It is a matter of debate as to which ventral hernias require surgery, and when. Small hernias are usually repaired due to the high risk for incarceration of the intestine. In contrast, surgery for giant ventral hernia has a high complication rate including the risk for difficulty in breathing and disturbance of wound healing. Small hernias, less than 15 mm, may be sutured without the application of a mesh, while giant hernia repair requires some form of reinforcement [1, 18]. den Hartog showed improved muscle strength after suture repair compared to laparoscopic repair with mesh, but the size of the hernias was not given . It can also be hypothesized that some hernia patients may have impaired muscle strength due to an imbalance in ECM formation or remodeling capacity, resulting in weaker collagen and stroma structures, a status that also predisposes to hernia. Several factors are involved in ECM remodeling including a series of zinc- dependent matrix metalloproteinases (MMPs). Antoniou et al demonstrated in 2011 that local tissue levels of MMP-2 and -9 were increased while systemic levels of the same MMPs were decreased in most patients with inguinal hernia . Moreover, an imbalance between collagen I/III and MMP 1 has been shown to predispose to hernia . It is possible that such patients are more likely to benefit from surgery, and that monitoring the levels of both local and circulating MMPs may improve patient selection. However, this remains to be seen.
Hernia patients often receive contradictory advice regarding physical activity. In the case of giant ventral hernia it is still an open question whether exercise of the abdominal wall muscles leads to greater diastasis or whether it is possible to increase muscle mass thereby bringing these muscles together. In patients suffering from diastasis recti it has been shown that the width of the Linea Alba can be reduced by exercise . When including active training in the work-up prior to surgery, close collaboration with an involved physiotherapist is important to avoid any side effects of muscle exercise.
An interesting observation in the present study was that the hernia area determined by CT scan showed no correlation to abdominal muscle strength. Width of abdominal rectus diastasis by CT scan has previously been shown not to correspond to that measured clinically, the latter more closely representing the “truth” found at surgery . One could speculate that muscle fibers identified by the CT scan represent all fibers, regardless of whether they are functional or largely consist of fibrous tissue. Clinical evaluation, on the other hand, probably only takes into account muscles with the capacity to contract on demand. Should this be the case, the lack of correlation between hernia area measured by CT scan and abdominal muscle strength, seen in this study, would seem logical. There was no evaluation of inter-rater reliability included in the present study; the length and width of the hernia was requested at the original radiological investigation on admission. A previous study has shown a high degree of inter-rater reliability when determining the width of the diastasis between the rectus muscles from CT scans . CT scanning, however, remains an essential investigation in the preoperative assessment of patients suffering from a ventral hernia; not for an exact evaluation of the size of the abdominal wall defect, but to detect associated pathology and for assistance in the planning of the surgical procedure.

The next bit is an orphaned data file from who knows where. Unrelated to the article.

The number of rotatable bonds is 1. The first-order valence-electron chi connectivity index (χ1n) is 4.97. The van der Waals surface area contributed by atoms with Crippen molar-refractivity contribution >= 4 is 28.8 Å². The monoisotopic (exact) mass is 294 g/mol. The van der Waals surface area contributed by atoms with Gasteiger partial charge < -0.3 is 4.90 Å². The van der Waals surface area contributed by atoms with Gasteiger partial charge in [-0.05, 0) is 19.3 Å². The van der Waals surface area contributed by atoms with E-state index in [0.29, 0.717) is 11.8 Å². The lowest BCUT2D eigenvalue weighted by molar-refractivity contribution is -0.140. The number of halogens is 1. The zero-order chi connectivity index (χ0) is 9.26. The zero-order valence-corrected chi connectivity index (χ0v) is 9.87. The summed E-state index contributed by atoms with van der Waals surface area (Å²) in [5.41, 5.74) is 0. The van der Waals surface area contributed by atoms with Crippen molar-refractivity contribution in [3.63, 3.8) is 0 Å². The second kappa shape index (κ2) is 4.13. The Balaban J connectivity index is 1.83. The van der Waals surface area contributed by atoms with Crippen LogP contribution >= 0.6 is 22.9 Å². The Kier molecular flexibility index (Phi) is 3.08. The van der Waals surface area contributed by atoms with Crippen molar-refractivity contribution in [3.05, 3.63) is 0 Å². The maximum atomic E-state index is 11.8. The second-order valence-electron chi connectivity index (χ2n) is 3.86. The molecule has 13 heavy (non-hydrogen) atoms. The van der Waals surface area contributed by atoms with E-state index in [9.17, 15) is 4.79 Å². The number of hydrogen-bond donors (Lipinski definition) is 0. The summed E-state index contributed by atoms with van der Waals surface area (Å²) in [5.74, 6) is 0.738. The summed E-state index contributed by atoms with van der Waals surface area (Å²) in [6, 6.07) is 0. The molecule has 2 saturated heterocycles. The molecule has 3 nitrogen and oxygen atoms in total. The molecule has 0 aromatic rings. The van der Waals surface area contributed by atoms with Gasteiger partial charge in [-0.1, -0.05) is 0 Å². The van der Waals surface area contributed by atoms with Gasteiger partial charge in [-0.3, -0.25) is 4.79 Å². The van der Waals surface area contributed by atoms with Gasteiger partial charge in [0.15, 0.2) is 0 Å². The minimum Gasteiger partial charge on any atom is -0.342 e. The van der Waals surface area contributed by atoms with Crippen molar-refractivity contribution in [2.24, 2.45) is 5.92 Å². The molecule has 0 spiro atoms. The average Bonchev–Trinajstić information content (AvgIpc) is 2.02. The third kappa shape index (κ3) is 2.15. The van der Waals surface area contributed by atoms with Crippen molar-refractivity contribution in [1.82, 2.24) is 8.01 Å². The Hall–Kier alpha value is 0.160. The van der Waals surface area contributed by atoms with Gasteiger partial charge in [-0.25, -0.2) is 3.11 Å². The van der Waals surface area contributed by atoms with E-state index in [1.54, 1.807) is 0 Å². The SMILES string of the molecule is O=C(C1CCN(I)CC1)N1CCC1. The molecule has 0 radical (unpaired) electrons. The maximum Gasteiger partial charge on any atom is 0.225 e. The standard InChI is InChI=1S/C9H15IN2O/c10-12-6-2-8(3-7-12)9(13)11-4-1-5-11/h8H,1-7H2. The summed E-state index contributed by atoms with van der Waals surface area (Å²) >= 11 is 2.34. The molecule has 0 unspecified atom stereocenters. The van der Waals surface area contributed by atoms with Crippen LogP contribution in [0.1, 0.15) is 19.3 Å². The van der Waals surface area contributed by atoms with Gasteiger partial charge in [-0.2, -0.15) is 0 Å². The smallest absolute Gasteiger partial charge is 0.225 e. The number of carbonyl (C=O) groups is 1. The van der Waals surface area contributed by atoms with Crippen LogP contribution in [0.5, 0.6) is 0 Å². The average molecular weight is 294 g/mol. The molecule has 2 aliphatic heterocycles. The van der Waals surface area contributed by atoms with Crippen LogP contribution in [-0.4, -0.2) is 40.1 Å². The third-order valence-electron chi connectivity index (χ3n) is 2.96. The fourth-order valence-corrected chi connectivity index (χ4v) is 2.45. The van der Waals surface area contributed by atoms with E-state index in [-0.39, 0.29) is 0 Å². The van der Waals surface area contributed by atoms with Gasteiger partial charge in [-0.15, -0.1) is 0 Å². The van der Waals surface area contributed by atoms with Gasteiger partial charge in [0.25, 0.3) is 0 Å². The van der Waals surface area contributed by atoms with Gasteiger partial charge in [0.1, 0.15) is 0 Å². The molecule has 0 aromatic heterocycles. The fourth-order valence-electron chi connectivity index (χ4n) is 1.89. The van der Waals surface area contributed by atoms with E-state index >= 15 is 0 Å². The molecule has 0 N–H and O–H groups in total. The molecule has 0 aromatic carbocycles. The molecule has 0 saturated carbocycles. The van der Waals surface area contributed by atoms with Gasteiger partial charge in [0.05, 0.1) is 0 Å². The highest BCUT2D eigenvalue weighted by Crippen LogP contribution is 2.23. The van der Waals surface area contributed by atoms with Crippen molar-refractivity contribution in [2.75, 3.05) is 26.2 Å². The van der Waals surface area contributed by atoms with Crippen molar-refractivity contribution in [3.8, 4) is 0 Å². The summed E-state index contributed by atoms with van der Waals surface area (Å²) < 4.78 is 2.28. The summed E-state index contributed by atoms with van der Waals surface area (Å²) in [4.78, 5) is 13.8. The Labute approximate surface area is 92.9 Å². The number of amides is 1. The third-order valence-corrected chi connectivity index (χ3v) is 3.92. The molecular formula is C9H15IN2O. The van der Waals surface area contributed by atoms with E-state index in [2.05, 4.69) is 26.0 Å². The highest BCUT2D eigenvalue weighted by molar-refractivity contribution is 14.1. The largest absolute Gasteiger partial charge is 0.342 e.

A large prospective study measuring preoperative abdominal wall muscle strength is required to see if patients who develop a giant hernia also had weaker abdominal muscles prior to the index abdominal operation causing the hernia. Furthermore, a study on local MMP levels in muscle and fascia biopsies as well as systemic levels, in patients with a hernia may give more insight into the pathogenesis of this disorder.